Submitted to: Meeting Abstract
Publication Type: Abstract Only
Publication Acceptance Date: February 12, 2001
Publication Date: N/A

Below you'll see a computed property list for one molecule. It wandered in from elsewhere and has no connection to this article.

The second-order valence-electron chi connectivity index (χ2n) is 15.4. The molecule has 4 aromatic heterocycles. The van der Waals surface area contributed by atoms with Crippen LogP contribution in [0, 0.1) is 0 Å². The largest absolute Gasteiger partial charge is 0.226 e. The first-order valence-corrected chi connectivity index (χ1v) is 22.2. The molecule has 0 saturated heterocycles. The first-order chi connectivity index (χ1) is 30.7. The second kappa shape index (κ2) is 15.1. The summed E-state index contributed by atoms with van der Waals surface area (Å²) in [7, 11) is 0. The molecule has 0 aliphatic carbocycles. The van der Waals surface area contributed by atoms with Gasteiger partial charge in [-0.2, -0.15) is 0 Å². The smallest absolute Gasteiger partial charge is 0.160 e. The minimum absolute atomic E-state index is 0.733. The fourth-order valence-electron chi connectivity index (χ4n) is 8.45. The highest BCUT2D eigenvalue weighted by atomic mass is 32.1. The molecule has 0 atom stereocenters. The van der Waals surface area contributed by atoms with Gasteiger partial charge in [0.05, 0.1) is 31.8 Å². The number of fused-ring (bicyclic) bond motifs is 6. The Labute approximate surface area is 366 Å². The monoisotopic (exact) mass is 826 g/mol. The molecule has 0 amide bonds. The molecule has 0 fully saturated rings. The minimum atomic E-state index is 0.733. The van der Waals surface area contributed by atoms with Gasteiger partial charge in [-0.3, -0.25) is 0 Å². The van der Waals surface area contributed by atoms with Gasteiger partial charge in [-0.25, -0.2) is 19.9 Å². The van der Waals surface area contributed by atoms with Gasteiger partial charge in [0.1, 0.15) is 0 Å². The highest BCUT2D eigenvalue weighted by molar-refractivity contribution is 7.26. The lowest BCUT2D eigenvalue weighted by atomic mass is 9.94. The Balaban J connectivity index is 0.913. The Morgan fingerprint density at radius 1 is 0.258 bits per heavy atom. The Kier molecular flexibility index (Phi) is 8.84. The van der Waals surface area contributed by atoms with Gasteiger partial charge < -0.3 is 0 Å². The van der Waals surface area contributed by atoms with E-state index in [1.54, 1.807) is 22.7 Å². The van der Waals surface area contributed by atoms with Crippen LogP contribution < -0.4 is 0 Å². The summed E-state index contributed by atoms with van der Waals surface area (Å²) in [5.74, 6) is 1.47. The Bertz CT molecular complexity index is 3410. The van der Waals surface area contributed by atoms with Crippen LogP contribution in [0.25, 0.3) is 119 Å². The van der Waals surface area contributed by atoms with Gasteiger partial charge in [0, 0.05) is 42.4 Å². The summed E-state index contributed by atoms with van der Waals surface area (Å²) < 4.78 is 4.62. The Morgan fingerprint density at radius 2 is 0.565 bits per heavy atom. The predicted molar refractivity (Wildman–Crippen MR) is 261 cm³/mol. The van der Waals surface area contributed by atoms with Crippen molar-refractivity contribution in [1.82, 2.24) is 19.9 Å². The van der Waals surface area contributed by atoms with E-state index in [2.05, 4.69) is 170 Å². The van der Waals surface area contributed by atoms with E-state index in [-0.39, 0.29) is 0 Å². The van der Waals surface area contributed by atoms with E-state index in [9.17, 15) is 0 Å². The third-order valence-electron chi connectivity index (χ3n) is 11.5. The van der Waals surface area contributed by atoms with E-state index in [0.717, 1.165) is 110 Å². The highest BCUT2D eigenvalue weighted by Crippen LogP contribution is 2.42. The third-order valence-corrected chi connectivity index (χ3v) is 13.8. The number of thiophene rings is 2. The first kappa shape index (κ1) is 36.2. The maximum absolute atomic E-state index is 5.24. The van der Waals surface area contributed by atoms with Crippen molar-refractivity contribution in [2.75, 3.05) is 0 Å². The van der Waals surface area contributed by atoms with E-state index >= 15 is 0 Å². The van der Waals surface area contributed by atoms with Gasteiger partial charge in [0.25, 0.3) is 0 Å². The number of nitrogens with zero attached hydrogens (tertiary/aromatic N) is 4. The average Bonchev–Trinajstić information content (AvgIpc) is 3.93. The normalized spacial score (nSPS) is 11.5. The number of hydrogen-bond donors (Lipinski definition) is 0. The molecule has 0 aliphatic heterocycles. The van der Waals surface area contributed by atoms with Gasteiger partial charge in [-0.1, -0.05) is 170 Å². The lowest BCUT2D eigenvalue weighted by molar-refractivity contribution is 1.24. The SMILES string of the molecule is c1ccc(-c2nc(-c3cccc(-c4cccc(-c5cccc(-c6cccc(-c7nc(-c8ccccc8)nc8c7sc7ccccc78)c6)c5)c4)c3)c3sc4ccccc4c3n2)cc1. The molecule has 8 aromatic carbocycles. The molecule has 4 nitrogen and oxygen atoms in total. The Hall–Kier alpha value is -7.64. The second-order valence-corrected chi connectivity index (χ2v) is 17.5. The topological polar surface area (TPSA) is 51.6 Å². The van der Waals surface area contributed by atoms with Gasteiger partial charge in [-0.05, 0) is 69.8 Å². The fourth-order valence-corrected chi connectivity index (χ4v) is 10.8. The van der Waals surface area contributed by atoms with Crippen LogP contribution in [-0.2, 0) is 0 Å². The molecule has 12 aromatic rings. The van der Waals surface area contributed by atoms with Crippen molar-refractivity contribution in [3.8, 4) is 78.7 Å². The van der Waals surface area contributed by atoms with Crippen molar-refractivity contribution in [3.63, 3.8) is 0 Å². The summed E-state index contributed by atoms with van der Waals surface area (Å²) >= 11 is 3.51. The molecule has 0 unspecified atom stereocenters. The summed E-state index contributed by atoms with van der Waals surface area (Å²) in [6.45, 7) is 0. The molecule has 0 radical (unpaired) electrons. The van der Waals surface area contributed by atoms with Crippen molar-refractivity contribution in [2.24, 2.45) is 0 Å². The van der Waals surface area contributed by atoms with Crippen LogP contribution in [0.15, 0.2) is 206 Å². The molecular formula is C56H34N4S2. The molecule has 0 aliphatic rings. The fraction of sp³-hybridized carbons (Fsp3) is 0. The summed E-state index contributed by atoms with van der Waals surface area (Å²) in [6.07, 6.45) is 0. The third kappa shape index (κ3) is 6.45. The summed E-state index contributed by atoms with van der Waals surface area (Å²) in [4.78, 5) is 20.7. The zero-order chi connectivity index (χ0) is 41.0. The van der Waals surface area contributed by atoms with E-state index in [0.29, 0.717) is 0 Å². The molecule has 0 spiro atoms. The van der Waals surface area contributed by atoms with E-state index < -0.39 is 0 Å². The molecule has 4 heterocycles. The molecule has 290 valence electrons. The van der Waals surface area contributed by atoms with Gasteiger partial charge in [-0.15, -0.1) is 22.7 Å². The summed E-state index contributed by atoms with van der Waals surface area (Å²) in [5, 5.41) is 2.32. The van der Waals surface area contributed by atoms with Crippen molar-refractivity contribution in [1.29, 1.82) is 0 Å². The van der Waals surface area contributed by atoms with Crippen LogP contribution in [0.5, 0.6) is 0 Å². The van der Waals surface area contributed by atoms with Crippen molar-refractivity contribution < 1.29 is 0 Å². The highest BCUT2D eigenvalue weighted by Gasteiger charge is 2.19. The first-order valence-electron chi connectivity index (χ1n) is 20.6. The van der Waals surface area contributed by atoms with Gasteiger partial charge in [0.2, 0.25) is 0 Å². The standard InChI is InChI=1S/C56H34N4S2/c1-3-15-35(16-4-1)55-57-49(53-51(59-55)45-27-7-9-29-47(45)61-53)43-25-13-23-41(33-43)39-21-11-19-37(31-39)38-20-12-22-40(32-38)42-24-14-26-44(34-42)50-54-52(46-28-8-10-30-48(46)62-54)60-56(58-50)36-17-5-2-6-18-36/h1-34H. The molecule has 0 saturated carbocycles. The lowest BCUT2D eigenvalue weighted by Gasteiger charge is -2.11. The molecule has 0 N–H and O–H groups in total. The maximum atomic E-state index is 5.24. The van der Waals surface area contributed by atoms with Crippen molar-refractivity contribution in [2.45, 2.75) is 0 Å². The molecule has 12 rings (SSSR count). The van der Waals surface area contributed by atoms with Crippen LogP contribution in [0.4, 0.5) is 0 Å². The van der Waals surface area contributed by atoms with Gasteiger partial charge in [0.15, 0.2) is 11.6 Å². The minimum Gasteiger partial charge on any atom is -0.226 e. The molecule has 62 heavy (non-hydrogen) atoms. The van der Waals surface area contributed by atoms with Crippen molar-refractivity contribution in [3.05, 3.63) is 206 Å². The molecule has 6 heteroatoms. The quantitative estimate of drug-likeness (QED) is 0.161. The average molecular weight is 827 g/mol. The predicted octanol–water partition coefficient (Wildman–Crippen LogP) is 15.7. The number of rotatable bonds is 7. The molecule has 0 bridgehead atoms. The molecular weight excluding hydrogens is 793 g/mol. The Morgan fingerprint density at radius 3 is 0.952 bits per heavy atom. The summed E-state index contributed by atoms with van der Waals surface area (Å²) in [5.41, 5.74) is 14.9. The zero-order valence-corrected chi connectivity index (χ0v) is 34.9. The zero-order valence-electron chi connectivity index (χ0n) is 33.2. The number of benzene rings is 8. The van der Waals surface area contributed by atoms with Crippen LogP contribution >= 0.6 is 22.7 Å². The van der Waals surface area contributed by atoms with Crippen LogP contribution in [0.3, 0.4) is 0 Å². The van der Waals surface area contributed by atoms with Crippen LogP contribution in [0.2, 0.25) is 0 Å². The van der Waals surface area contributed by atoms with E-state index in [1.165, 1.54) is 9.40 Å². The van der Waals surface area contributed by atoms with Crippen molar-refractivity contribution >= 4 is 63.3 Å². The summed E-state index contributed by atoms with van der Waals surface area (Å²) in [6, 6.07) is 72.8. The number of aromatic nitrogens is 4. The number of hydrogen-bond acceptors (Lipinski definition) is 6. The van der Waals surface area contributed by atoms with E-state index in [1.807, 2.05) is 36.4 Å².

Technical Abstract: Experiments were conducted to study the effect of soil amendments, depth and time on seed survival of common lambsquarters and fall panicum. Steam sterilized soil was sieved with 0.5 mm sieve to remove larger debris and was amended with freshly collected cow manure (1%), finished compost (1% by weight), fresh alfalfa (3.4%) and brassica (3.6%) plants cut to 1 cm length and mixed well with the soil. Field experiments were conducted during December 1998 to December 1999. Eight hundred g of sieved soil mixed with amendments and 200 seeds each of lambsquarters and fall panicum was packed into double layered panty hose, moistened, placed in trenches of 2 cm (shallow) and 20 cm (deep) covered evenly with soil and flagged. Samples were collected at Dec. 9, Mar. 9, May 25, Sept. 24 and Dec. 9. Samples were spread in shallow plastic trays for three weeks to estimate emergence in amended soil. After three weeks soils were dried, sieved through 0.6 mm sieves, washed, seeds were identified and counted by species. Collected seeds were spread in petri dishes to determine germination in the absence of amendments. Remaining seeds were pressed with fine tipped forceps to determine viability. Number of viable seeds decreased with time and overall annual loss rate was 13% and 22% for common lambsquarters and fall panicum, respectively. Emergence from soil was highest for common lambsquarters (29%) and fall panicum (48%) at the March removal date and declined at subsequent dates. Conversely, seed dormancy was lowest at the March removal date and increased thereafter for both species. Soil amendments did not show any consistent significant effect on viability, emergence or dormancy of both common lambsquarters and fall panicum.